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Victoria worms, flies and lice update - May 2019

Hamilton: Lexie Leonard, Livestock Logic (l.leonard@livestocklogic.com.au)

Recommendations from Livestock Logic.

  • Worm egg count (WEC) monitoring before the pre-lamb treatment is vital to be able to adequately assess worm-risk of individual mobs.
  • Weaners/hoggets should have WEC tests every 4–5 weeks over the winter period.
  • WEC results from mid-June onwards will be a good indicator of the effectiveness of your summer and autumn worm control program.

There has been some welcome rain in the Hamilton region last week, with the majority of areas receiving 25–30 mm over a few days. While this does signify the autumn break, some follow-up rain is needed to ensure adequate pasture growth coming into winter. The arrival of the rain also signals the start of the winter worm period, with enough moisture falling in most areas to soften faecal pellets and allow larval release from eggs onto pasture. Total rainfall recorded for Hamilton as of 15th May was 35 mm for 2019, compared with 62.8 mm in May 2018. 

Given it has been quite a dry previous 5 months, there has been very little pasture growth up until this period. With the break coming slightly later this year, there will be less time to grow pasture before winter starts, and we anticipate a higher worm challenge over winter compared to last year. This will be especially important for any June or July lambing mobs. It is anticipated that WECs will rise sharply from mid-June, which will coincide with the start of lambing for many flocks. However, properties and flocks that had good worm control over summer and autumn should have a low risk of worm challenge this winter as it has been relatively dry.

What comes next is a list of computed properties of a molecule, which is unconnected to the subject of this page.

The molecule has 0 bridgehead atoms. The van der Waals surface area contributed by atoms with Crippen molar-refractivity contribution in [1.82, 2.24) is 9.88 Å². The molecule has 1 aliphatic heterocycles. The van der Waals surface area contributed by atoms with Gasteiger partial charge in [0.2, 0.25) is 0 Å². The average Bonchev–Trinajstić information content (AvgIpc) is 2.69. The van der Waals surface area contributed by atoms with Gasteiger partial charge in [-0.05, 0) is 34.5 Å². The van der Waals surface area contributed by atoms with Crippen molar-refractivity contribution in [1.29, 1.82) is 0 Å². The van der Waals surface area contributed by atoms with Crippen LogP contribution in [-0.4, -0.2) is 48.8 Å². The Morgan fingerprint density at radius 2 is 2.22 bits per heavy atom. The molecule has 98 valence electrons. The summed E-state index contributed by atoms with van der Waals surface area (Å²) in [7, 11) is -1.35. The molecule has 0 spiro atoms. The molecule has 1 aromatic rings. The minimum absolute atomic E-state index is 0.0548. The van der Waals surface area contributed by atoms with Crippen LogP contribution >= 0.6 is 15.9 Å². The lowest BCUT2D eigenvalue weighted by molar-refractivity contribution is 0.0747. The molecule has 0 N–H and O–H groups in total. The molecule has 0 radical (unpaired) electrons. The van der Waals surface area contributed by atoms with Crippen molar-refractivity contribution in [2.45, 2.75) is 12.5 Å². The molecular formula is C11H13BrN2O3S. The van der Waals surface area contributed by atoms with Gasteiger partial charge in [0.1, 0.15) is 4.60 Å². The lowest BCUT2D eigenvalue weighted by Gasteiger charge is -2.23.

It is vital to assess mobs and lambing paddocks for risk when deciding on whether to pre-lamb drench, and whether a short or long-acting drench is more appropriate for individual mobs. Worm control over summer and autumn and WEC monitoring results will have a big impact on risk factors for individual lambing paddocks. We have also found many mobs are in lighter condition this year compared to previous years and this will also increase worm risk over winter lambing.

Mob risk factors include age, twins, condition score, mob size and length of lambing. Combining this with pasture risk (Food On Offer and potential larval challenge) will give a good indication of projected worm risk over June–July period. 

If your WEC results begin to creep upwards from June onwards, then it would be an excellent time to assess and re-structure your summer worm control program for 2020.